The Drew Estate Norteno by Willy Herrera was one of this year’s most anticipated releases and with good reason. I honestly think that almost anything Drew Estate kicks out instantly becomes sought after, but it’s justified as they put a lot of time and effort into great blends and the Norteno is just another notch in the belt. Willy is kind of a badass and I’ve always been a big fan of his work. The Norteno is probably one of the more unique blends in his portfolio. The Norteno is complex, yet super balanced which is something Willy is known for. The flavors are very complimentary and enjoyable yet very bold in this blend. The price may be a bit steep but I personally wouldn’t mind paying the coin to include the Norteno in my daily rotation especially with the box count of 10 which makes it much easily to pull the trigger on. In comparison, the Norteno and Herrera Esteli are mountains apart. Each deliver a totally different experience so comparing the two would be an injustice.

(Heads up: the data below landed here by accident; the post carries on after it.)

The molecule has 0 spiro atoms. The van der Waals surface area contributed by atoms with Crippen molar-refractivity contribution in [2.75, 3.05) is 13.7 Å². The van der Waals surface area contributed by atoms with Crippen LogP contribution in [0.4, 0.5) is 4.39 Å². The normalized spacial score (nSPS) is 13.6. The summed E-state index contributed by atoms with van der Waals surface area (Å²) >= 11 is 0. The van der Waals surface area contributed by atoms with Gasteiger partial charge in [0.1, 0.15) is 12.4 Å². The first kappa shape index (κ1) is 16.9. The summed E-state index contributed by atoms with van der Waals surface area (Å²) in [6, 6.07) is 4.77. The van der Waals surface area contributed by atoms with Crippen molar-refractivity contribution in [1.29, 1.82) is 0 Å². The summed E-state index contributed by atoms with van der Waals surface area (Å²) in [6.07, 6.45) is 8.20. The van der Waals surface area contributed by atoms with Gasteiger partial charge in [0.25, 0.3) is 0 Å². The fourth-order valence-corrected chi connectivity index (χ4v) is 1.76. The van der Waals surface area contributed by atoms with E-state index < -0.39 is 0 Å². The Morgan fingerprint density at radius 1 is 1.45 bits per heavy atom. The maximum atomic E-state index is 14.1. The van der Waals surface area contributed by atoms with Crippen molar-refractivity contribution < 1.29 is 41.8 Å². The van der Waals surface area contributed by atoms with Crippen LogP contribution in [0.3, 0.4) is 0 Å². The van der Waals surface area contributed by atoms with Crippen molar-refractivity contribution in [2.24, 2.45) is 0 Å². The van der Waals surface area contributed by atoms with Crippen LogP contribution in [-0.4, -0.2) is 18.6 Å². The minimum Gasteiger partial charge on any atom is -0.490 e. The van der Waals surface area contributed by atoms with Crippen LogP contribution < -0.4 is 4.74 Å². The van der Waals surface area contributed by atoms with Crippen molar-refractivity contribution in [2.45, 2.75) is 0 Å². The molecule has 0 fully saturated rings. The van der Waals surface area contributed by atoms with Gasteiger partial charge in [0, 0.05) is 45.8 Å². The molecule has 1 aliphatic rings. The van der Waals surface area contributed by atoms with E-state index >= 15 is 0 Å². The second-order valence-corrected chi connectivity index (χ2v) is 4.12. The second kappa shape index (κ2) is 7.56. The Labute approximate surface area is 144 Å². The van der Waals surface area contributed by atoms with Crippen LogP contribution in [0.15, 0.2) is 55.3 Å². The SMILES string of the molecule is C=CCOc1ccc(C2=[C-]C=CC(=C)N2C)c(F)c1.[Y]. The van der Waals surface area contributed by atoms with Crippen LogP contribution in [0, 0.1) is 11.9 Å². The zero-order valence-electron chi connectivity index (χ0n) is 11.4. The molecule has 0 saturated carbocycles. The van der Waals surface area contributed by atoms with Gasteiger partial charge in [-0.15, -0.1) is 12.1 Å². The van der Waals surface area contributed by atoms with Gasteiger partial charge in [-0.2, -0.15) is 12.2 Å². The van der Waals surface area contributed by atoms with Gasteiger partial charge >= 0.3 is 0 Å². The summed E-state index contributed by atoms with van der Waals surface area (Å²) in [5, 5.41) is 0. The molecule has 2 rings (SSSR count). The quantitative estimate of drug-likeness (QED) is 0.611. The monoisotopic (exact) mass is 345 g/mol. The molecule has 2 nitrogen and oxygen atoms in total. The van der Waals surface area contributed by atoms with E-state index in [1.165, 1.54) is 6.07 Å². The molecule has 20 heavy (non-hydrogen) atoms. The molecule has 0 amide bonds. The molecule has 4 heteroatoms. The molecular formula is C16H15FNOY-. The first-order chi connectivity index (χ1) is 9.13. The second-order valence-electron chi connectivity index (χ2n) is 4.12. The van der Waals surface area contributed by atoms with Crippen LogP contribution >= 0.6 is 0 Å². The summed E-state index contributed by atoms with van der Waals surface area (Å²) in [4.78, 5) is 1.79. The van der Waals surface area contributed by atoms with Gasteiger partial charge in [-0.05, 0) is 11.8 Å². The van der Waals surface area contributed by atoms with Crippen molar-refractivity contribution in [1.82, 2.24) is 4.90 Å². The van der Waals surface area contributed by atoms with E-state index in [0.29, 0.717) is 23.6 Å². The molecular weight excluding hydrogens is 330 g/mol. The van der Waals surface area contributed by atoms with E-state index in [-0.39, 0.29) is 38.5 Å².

One of the nations, possibly one of the word most sought after beers. I was lucky enough to grab quite a few boxes this black Friday of the 2014 release of Goose Island’s Bourbon County and I’m glad I got as much as I did. This is a beer I never see in our parts. I’ve had a few of the different varieties of this release over the last few years but 100% of those were acquired in trades so I was happy to see these on shelves locally for the first time. It’s with good reason that this limited release sells out so quickly. Aged in Bourbon Barrels this Imperial stout clocks in at a whopping 13.8% ABV. The beer is thick, almost syrupish and the mouthfeel is similar. Right away you’re hit with the bourbon and the booze as it starts to smooth out the spice, vanilla, sweetness and chocolate begin to creep in while it finishes boozy, and creamy with lots of bourbon and spice notes. The spice, chocolate, and syrup paired in beautiful with the Norteno by Willy Herrera while the bourbon and vanilla added a bit more dimension to a great flavor experience.